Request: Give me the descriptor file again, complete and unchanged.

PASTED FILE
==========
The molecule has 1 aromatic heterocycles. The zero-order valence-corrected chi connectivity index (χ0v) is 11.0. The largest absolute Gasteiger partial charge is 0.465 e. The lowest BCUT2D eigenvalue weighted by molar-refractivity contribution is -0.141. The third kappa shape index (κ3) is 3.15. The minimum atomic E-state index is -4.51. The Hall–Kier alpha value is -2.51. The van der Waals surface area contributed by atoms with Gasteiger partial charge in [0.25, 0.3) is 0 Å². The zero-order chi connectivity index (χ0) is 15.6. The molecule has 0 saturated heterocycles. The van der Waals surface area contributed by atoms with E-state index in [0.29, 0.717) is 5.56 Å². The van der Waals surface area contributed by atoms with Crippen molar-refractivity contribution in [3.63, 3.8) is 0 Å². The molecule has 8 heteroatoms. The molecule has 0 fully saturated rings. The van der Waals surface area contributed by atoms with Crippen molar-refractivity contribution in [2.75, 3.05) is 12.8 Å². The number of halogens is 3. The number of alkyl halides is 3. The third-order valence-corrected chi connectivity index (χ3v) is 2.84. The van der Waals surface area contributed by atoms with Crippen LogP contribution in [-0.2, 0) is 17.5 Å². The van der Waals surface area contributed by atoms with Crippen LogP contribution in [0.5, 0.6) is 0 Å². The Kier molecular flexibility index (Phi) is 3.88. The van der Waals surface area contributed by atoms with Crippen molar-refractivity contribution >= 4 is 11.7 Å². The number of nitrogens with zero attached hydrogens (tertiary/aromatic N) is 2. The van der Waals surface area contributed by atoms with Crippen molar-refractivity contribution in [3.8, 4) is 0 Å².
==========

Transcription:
The molecule has 1 aromatic heterocycles. The zero-order valence-corrected chi connectivity index (χ0v) is 11.0. The largest absolute Gasteiger partial charge is 0.465 e. The lowest BCUT2D eigenvalue weighted by molar-refractivity contribution is -0.141. The third kappa shape index (κ3) is 3.15. The minimum atomic E-state index is -4.51. The Hall–Kier alpha value is -2.51. The van der Waals surface area contributed by atoms with Gasteiger partial charge in [0.25, 0.3) is 0 Å². The zero-order chi connectivity index (χ0) is 15.6. The molecule has 0 saturated heterocycles. The van der Waals surface area contributed by atoms with E-state index in [0.29, 0.717) is 5.56 Å². The van der Waals surface area contributed by atoms with Crippen molar-refractivity contribution in [3.63, 3.8) is 0 Å². The molecule has 8 heteroatoms. The molecule has 0 fully saturated rings. The van der Waals surface area contributed by atoms with Crippen molar-refractivity contribution in [2.75, 3.05) is 12.8 Å². The number of halogens is 3. The number of alkyl halides is 3. The third-order valence-corrected chi connectivity index (χ3v) is 2.84. The van der Waals surface area contributed by atoms with Crippen LogP contribution in [-0.2, 0) is 17.5 Å². The van der Waals surface area contributed by atoms with Crippen LogP contribution in [0.5, 0.6) is 0 Å². The Kier molecular flexibility index (Phi) is 3.88. The van der Waals surface area contributed by atoms with Crippen molar-refractivity contribution >= 4 is 11.7 Å². The number of nitrogens with zero attached hydrogens (tertiary/aromatic N) is 2. The van der Waals surface area contributed by atoms with Crippen molar-refractivity contribution in [3.8, 4) is 0 Å².